Author Archives: Sven Kochmann

From a for atto to z for zepto

Todays detection limits are very low. Using various methods such as amperometric detection [1], surface plasmon resonance [2], and laser–induced fluorescence detection [3] it is possible to sense few attomolar (10-18 mol·L-1) concentrations of analytes.

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References

  1. W. Gao, H. Dong, J. Lei, H. Ji, and H. Ju, "Signal amplification of streptavidin–horseradish peroxidase functionalized carbon nanotubes for amperometric detection of attomolar DNA", Chemical Communications, vol. 47, pp. 5220, 2011. http://dx.doi.org/10.1039/C1CC10840A
  2. J. Ferreira, M.J.L. Santos, M.M. Rahman, A.G. Brolo, R. Gordon, D. Sinton, and E.M. Girotto, "Attomolar Protein Detection Using in-Hole Surface Plasmon Resonance", Journal of the American Chemical Society, vol. 131, pp. 436-437, 2009. http://dx.doi.org/10.1021/ja807704v
  3. D.B. Craig, J.C.Y. Wong, and N.J. Dovichi, "Detection of Attomolar Concentrations of Alkaline Phosphatase by Capillary Electrophoresis Using Laser-Induced Fluorescence Detection", Analytical Chemistry, vol. 68, pp. 697-700, 1996. http://dx.doi.org/10.1021/ac950650z

ICP-OES: Why spectral lines are true peaks and how this can fool the user.

ICP–OES is a common technique in analytical chemistry, which is characterized by simplicity, simultaneous multi-elemental determination capability, high sensitivity, linear dynamic range, low detection limits, and good precision [1]. It seems to be the perfect method for element analysis (esp. metals). However, sometimes it can fool the user.

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References

  1. K. Satyanarayana, and S. Durani, "Separation and inductively coupled plasma optical emission spectrometric (ICP-OES) determination of trace impurities in nuclear grade uranium oxide", Journal of Radioanalytical and Nuclear Chemistry, vol. 285, pp. 659-665, 2010. http://dx.doi.org/10.1007/s10967-010-0591-8

Software: Ancient Origin version (2.74)

Last friday, we needed an old 3.5″ floppy disk to backup an old system we wanted to replace. So, I was searching our offices and labs, and found an very old (but working) disk.

To my surprise, this disk contained a very old version of Origin, viz. 2.74 from 1991! It was packed in an old archive type (ARJ) to fit onto the disk (unpacked: 2.62 MB!). It still works on my Windows XP machine.

Of course, modern features such as project managment and context menus are missing. However, it also possesses features, which the current version lacks: fast start, no annoying copy protection, and a clear and simple GUI. Below, you can see a screenshot of it.

Figure 1. Screenshot of Origin 2.74.

Figure 1. Screenshot of Origin 2.74. Note the clear and simple GUI.

I wonder at which point the development created this huge multi-gigabyte monster of today?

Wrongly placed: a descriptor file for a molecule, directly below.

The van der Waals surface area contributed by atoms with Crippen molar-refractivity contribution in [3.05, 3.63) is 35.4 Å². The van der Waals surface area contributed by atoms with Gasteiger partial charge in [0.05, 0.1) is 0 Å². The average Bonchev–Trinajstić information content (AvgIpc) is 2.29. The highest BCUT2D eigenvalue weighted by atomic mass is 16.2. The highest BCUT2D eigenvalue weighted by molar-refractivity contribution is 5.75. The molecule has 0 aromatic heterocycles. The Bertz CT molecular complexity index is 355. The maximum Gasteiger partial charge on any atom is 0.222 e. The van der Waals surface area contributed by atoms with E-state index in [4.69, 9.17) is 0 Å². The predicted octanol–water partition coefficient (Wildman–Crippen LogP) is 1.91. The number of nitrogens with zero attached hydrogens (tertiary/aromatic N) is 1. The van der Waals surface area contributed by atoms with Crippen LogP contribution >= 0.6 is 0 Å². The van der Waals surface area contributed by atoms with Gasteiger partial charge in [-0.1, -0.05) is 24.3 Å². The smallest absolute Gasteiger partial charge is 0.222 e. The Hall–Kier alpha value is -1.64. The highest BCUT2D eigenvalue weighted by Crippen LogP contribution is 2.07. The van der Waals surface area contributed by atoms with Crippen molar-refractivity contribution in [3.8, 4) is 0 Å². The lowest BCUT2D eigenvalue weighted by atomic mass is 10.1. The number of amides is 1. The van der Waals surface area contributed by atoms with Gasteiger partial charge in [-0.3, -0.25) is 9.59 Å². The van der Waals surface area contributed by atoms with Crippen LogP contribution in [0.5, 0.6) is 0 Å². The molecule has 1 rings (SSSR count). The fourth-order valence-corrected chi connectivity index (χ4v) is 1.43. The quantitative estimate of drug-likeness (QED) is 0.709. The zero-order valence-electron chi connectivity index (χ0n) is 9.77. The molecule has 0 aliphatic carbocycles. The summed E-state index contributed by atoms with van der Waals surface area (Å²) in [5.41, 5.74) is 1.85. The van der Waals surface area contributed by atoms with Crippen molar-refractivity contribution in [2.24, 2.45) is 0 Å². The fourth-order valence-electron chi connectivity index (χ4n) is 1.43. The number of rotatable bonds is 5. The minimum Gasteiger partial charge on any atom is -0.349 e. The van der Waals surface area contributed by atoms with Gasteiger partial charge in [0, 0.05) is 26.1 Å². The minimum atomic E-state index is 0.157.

Howto: Replacing axes in Origin without changing the data

Recently, my co-worker and me had to replace an axis of one of our plots in Origin [1]. We measured a signal over time and, actually, wanted to just add a little offset without changing the data. We didn’t want to go through the get-a-nice-matrix-out-of-your-data-for-3D-plotting-torture, again.

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References

  1. " OriginLab - Origin and OriginPro - Data Analysis and Graphing Software " http://www.originlab.com/

Software: QtiPlot

QtiPlot is a cross platform data analysis and scientific visualisation solution [1] similar to Origin [2]. The program is developed by Ion Vasilief, who also developed some other nice tools[3].

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References

  1. "Page Redirection", 2014. http://soft.proindependent.com/qtiplot.html
  2. " OriginLab - Origin and OriginPro - Data Analysis and Graphing Software " http://www.originlab.com/
  3. ProIndependent, "ProIndep Serv Srl" http://soft.proindependent.com/serv/projects.html

Howto: Fit sigmoid functions in OpenOffice Calc and Excel

Last week, I posted an article about sigmoid functions and how to use them. Nevertheless, it is hard to guess the parameters for a given problem. So, people use software such as Origin [1] or QtiPlot to fit.

Personally, I use Origin/QtiPlot only for plotting and Excel/OO–Calc for evaluation/calculation, because both programs are much more comfortable and powerful. However, both lack the possibility to fit sigmoid functions, automatically.

It is possible to do such fits for nearly any function using the solver, though, but only a few people I’ve met knew how to do this or that it is even possible. But, I think the solver is a very handy feature and, therefore, I want to give here a short introduction into using it for fitting a sigmoid function to a set of data.

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References

  1. " OriginLab - Origin and OriginPro - Data Analysis and Graphing Software " http://www.originlab.com/

Analysis: Sigmoid functions for data evaluation

Note: There was an error in the reverse formula (and maybe also with some of the values given). Frank pointed this out (see comments section below).

In analytical chemistry, linear regression or linear function is a common (maybe the most common) tool to describe the relationship between a measured signal and the concentration of an analyte. Even if the relationship is much more complex, one usually works in small ranges only where the assumption of linearity is convenient.

However, there are analytical problems, which cannot be solved with this simple approach. In this short article I want to introduce and present another useful function for data evaluation on the basis of a real example.

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